Eldon on Tantra etc.
Oct 25, 1995 07:05 AM
by Keith Price
Reading quickly through the last theos-l digest 132, I was struck by several who
struck a resonant echoing chord of something I have been thinking about.
Eldon discussed Tantricism in a way to suggest (I think, without requoting)
something like Tantra allows for the insight that the seven planes and the
lengthy discussion about them end with the transparency of all to consciousness.
Thus lowest spirit and highest matter meet and perculate, so to speak in man,
and his various level of consciousness.
I am still concerned with a special type of consciousness currently called lucid
dreaming. I have again had several significant, to me, dreams whereby I
experimented with trying to walk through a wall in a lucid dream, LD. The wall
was very solid and resistant, not like in a Hollywood ghost story!. Yet art on
the wall seemed to go back and forth like optical illusions, you know the
uglywitch/beautiful lady is a famous one. So the dream world can be stable and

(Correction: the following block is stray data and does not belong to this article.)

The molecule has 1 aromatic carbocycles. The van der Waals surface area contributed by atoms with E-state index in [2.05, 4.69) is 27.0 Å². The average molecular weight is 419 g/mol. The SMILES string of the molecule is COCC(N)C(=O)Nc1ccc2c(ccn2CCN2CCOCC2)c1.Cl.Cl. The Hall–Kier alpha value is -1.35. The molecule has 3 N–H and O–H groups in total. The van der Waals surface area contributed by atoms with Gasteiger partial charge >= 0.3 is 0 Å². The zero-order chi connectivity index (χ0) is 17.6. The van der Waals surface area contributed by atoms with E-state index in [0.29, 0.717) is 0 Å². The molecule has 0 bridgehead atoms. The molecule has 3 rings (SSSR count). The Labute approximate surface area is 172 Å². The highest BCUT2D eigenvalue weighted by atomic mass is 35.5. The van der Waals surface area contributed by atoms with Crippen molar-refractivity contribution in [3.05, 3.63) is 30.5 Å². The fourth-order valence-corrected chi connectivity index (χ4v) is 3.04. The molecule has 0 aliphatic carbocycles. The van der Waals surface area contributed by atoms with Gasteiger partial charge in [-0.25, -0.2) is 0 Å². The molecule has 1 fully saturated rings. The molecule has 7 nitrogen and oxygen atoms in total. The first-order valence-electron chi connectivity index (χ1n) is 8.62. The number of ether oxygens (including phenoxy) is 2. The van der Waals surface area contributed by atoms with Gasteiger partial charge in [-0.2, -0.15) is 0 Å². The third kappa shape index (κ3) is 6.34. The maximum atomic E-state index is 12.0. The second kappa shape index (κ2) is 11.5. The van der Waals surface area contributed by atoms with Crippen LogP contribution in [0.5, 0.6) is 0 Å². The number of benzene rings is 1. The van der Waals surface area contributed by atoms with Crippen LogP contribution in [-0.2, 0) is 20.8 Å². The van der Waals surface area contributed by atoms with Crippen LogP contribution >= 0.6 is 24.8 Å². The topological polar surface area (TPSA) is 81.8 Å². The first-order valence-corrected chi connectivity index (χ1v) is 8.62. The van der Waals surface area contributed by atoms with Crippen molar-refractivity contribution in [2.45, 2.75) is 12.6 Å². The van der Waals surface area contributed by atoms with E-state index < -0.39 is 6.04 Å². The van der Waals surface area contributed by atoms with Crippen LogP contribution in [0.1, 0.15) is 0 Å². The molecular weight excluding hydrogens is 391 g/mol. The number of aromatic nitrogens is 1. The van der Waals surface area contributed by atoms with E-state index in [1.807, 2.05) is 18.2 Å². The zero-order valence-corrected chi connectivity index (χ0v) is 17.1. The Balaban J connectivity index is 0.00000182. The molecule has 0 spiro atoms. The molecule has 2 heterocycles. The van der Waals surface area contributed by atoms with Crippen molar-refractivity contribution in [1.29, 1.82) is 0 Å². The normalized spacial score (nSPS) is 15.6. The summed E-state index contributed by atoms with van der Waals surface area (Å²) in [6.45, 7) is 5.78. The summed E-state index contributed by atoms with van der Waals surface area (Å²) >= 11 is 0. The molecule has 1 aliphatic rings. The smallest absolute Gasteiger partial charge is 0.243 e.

unstable. Maya exists on all levels. One might think of the uncertainty
principle as a type of bigtime Maya for the physical scientists.
Art is a special type of existense that is not real as object or unreal as
dream, but shares a certain quality of both. Some time back I brought up the
idea that the reason Blavatsky talked so little about art is that she was afraid
the scientific minds of the time might dismiss her work as "mere art". Perhaps
her views on dreaming, or lack of them, suggest a similar possible fear, that is
the SD could be a "mere dream". Of course today we might drop the "mere" and
put "real" in the since of valueable on many levels! The tantric world sees
dream states as almost more real or revealing as the physical world.
I think much of the discussion of the Masters, seems a mirror game also. The
Masters can be seen on many levels- archetypal, real ordinary historical figures
(P.Johnson's work) or special entities a la ETs.
[Back to Top]
Dedicated to the Theosophical Philosophy and its Practical Application